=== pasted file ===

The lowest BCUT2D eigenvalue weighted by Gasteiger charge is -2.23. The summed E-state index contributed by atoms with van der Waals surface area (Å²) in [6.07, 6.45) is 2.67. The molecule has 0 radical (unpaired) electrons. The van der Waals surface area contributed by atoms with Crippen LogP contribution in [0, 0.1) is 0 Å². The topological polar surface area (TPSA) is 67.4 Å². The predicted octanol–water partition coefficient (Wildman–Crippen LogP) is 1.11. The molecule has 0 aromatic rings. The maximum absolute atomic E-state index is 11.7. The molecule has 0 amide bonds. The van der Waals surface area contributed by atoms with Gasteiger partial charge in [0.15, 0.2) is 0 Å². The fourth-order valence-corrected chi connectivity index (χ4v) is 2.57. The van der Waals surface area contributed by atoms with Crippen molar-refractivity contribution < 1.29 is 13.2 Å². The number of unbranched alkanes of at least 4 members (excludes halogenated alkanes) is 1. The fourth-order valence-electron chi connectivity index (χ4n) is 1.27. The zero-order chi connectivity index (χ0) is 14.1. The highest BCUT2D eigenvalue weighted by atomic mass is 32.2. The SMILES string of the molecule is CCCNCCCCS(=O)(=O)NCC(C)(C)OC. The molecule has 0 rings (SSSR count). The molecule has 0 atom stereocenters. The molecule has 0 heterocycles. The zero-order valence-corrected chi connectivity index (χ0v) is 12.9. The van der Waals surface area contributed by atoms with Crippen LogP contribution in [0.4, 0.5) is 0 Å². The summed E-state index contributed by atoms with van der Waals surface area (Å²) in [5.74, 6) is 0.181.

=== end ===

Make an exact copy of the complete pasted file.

The lowest BCUT2D eigenvalue weighted by Gasteiger charge is -2.23. The summed E-state index contributed by atoms with van der Waals surface area (Å²) in [6.07, 6.45) is 2.67. The molecule has 0 radical (unpaired) electrons. The van der Waals surface area contributed by atoms with Crippen LogP contribution in [0, 0.1) is 0 Å². The topological polar surface area (TPSA) is 67.4 Å². The predicted octanol–water partition coefficient (Wildman–Crippen LogP) is 1.11. The molecule has 0 aromatic rings. The maximum absolute atomic E-state index is 11.7. The molecule has 0 amide bonds. The van der Waals surface area contributed by atoms with Gasteiger partial charge in [0.15, 0.2) is 0 Å². The fourth-order valence-corrected chi connectivity index (χ4v) is 2.57. The van der Waals surface area contributed by atoms with Crippen molar-refractivity contribution < 1.29 is 13.2 Å². The number of unbranched alkanes of at least 4 members (excludes halogenated alkanes) is 1. The fourth-order valence-electron chi connectivity index (χ4n) is 1.27. The zero-order chi connectivity index (χ0) is 14.1. The highest BCUT2D eigenvalue weighted by atomic mass is 32.2. The SMILES string of the molecule is CCCNCCCCS(=O)(=O)NCC(C)(C)OC. The molecule has 0 rings (SSSR count). The molecule has 0 atom stereocenters. The molecule has 0 heterocycles. The zero-order valence-corrected chi connectivity index (χ0v) is 12.9. The van der Waals surface area contributed by atoms with Crippen LogP contribution in [0.4, 0.5) is 0 Å². The summed E-state index contributed by atoms with van der Waals surface area (Å²) in [5.74, 6) is 0.181.